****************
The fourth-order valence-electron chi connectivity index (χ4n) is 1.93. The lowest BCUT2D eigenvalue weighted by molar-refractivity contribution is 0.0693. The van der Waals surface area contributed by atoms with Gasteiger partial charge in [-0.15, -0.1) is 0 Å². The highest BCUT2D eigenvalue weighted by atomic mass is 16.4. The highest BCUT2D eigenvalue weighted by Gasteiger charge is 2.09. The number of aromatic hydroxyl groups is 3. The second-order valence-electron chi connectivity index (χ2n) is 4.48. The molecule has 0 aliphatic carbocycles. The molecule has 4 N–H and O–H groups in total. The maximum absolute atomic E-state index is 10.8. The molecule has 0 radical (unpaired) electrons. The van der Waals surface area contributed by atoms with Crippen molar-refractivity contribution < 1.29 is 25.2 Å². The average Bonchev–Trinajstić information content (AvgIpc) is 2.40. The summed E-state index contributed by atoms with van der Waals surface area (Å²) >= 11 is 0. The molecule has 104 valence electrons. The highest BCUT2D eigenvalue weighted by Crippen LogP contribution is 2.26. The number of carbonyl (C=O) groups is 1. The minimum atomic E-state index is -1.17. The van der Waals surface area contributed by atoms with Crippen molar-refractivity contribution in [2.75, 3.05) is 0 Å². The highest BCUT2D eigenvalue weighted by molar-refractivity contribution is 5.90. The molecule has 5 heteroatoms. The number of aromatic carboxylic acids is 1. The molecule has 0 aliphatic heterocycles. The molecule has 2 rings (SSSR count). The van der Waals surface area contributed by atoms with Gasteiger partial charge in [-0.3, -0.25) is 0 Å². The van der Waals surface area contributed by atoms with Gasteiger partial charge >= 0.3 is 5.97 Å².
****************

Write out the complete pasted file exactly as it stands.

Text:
The fourth-order valence-electron chi connectivity index (χ4n) is 1.93. The lowest BCUT2D eigenvalue weighted by molar-refractivity contribution is 0.0693. The van der Waals surface area contributed by atoms with Gasteiger partial charge in [-0.15, -0.1) is 0 Å². The highest BCUT2D eigenvalue weighted by atomic mass is 16.4. The highest BCUT2D eigenvalue weighted by Gasteiger charge is 2.09. The number of aromatic hydroxyl groups is 3. The second-order valence-electron chi connectivity index (χ2n) is 4.48. The molecule has 0 aliphatic carbocycles. The molecule has 4 N–H and O–H groups in total. The maximum absolute atomic E-state index is 10.8. The molecule has 0 radical (unpaired) electrons. The van der Waals surface area contributed by atoms with Crippen molar-refractivity contribution < 1.29 is 25.2 Å². The average Bonchev–Trinajstić information content (AvgIpc) is 2.40. The summed E-state index contributed by atoms with van der Waals surface area (Å²) >= 11 is 0. The molecule has 104 valence electrons. The highest BCUT2D eigenvalue weighted by Crippen LogP contribution is 2.26. The number of carbonyl (C=O) groups is 1. The minimum atomic E-state index is -1.17. The van der Waals surface area contributed by atoms with Crippen molar-refractivity contribution in [2.75, 3.05) is 0 Å². The highest BCUT2D eigenvalue weighted by molar-refractivity contribution is 5.90. The molecule has 5 heteroatoms. The number of aromatic carboxylic acids is 1. The molecule has 0 aliphatic heterocycles. The molecule has 2 rings (SSSR count). The van der Waals surface area contributed by atoms with Gasteiger partial charge in [-0.3, -0.25) is 0 Å². The van der Waals surface area contributed by atoms with Gasteiger partial charge >= 0.3 is 5.97 Å².